Regulated Real Estate Company
A regulated real estate company (RREC) as a public real estate company with a separate REIT status is subject to strict legislation with a view to the protection of its shareholders and financiers. The status provides both financiers and private investors with the opportunity of gaining access in a balanced, cost-effective and fiscally transparent manner to a diversified property portfolio.
The regulated real estate companies (RREC) status is stipulated in the Act of 12 May 2014 regarding regulated real estate companies (the RREC Act) and in the Royal Decree of 13 July 2014 concerning regulated real estate companies (the RREC Royal Decree) in order to encourage public investments in real estate. The concept is very similar to that of the Real Estate Investment Trusts (REIT-USA), the Fiscal Investment Institutions (FBI-Netherlands), the Sociétés d’Investissement Immobilier Côtées (SIIC - France) and the REIT in the United Kingdom and Germany.
It is the legislator’s intention that RREC guarantee optimum transparency with regard to investment properties and ensure the pay-out of maximum cash flow, while the investor enjoys a wide range of benefits.
The RREC is monitored by the Financial Services and Markets Authority (FSMA) and is subject to specific regulations, the most notable provisions of which are as follows:
- adopting the form of a limited liability company or a partnership limited by shares with a minimum capital of € 1.200.000.
- company with fixed capital and fixed number of shares
- mandatorily listed with an obligatory distribution of at least 30% of the shares to the public at large
- the public RREC’s sole objective is (a) either directly, or by means of a company in which it possesses a stake pursuant to the provisions of the RREC act and the decrees and regulations made for the execution of the same, to make real estate available to users; and (b) where appropriate and within the bounds of Article 7 (b) of the RREC act, to possess real estate as mentioned in article 2, 5°, vi to x of the RREC act; the RREC thus has no statutorily anchored investment policy, but develops a strategy in which its activities are able to extend across the entire value chain of the real estate sector
- limited ability to take out mortgages
- a debt ratio limited to 65% of total assets; if the debt ratio exceeds 50%, a financial plan must be drawn up in accordance with the provisions of article 24 of the RREC Royal Decree. In case of a dispensation authorised by the FSMA based on article 30, §3 and §4 of the RREC Act, the consolidated debt ratio of the public RREC pursuant to the provisions of article 30, §3 and §4 of the RREC Act may not exceed 33%.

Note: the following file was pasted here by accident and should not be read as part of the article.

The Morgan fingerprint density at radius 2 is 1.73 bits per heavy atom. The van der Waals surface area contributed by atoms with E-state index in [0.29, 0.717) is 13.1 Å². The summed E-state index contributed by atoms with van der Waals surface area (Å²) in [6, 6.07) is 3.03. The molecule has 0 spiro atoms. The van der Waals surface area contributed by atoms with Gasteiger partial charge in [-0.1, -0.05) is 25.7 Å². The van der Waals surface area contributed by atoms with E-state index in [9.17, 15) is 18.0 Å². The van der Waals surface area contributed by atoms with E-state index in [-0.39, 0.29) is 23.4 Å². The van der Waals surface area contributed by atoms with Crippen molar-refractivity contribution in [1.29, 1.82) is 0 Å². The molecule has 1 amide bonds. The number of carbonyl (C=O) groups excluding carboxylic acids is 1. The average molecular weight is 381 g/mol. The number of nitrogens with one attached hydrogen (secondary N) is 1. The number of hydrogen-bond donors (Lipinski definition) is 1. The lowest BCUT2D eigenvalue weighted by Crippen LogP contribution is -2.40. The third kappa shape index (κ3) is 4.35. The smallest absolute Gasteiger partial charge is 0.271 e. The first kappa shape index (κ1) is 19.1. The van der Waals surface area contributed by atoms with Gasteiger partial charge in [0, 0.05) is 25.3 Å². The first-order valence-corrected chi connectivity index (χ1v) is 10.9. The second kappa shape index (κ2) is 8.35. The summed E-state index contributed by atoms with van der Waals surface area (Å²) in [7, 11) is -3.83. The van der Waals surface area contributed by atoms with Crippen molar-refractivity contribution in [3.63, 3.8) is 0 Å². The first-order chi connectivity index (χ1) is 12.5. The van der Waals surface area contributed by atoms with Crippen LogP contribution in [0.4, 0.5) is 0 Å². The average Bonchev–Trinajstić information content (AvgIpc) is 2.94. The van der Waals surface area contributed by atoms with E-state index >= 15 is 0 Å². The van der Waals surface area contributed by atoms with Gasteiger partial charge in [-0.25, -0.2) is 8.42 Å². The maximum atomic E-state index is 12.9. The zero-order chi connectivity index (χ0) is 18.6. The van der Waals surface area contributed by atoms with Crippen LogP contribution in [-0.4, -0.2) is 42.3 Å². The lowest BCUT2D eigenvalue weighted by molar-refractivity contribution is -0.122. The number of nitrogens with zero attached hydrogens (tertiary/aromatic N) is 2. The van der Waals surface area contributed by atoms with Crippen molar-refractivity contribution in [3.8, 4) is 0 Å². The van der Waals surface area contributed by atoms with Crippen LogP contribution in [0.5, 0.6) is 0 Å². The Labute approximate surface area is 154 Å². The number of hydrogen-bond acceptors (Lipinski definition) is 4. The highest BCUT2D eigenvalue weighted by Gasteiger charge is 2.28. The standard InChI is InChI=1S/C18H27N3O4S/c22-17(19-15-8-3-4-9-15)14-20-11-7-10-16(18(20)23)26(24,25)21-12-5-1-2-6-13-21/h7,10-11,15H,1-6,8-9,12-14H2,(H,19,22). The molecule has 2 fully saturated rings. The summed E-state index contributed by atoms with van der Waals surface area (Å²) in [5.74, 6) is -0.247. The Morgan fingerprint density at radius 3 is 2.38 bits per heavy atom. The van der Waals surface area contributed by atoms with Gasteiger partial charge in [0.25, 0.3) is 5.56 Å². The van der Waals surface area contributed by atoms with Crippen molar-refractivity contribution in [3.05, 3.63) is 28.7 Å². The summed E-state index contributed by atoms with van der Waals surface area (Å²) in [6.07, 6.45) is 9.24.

- the annual financial interest costs arising from the debt burden may in no case exceed the threshold of 80% of the operating result before the result on the portfolio increased with the financial income of the company
- strict rules with regard to conflicts of interest
- an entry of the portfolio at market value without the possibility of depreciation
- a quarterly estimate of the real estate assets by independent experts, who are subjected to a three-year rotation system
- a spread of the risks: investing up to 20% of the assets in real estate that forms one single property entity, with certain exceptions
- an RREC may not engage in “development activities” unless this is only on an occasional basis; this means that an RREC cannot act as a property developer with the intention of erecting buildings in order to sell them afterwards and collect a development profit
- the ability to establish subsidiaries which may take the form of an “institutional RREC”, which must be under the exclusive or joint control of the public RREC, this in order to fulfil specific projects with a third party, being 1) professional clients such as credit institutions, investment firms and undertakings for collective investment, or 2) legal entities which may be considered as IAKB by sending a simple request to the FSMA without additional conditions having to be fulfilled
- at least three independent directors in the sense of article 526b of the Belgian Companies Code sit on the board of directors
- the fixed fees of directors and the actual managers may not depend on the operations and transactions carried out by the public RREC or its subsidiaries: this therefore prohibits them being granted a fee based on the turnover. This rule also applies to the variable fee. If the variable remuneration is determined according to the result, only the consolidated EPRA earnings may be used as a basis for this.
These rules aim to limit the risk to shareholders.
Act and KB
The regulated real estate companies RREC status is stipulated in the act of 12 May 2014 (the RREC-Act) and in the Royal Decree of 13 July 2014 (the RREC Royal Decree) in order to encourage public investments in real estate.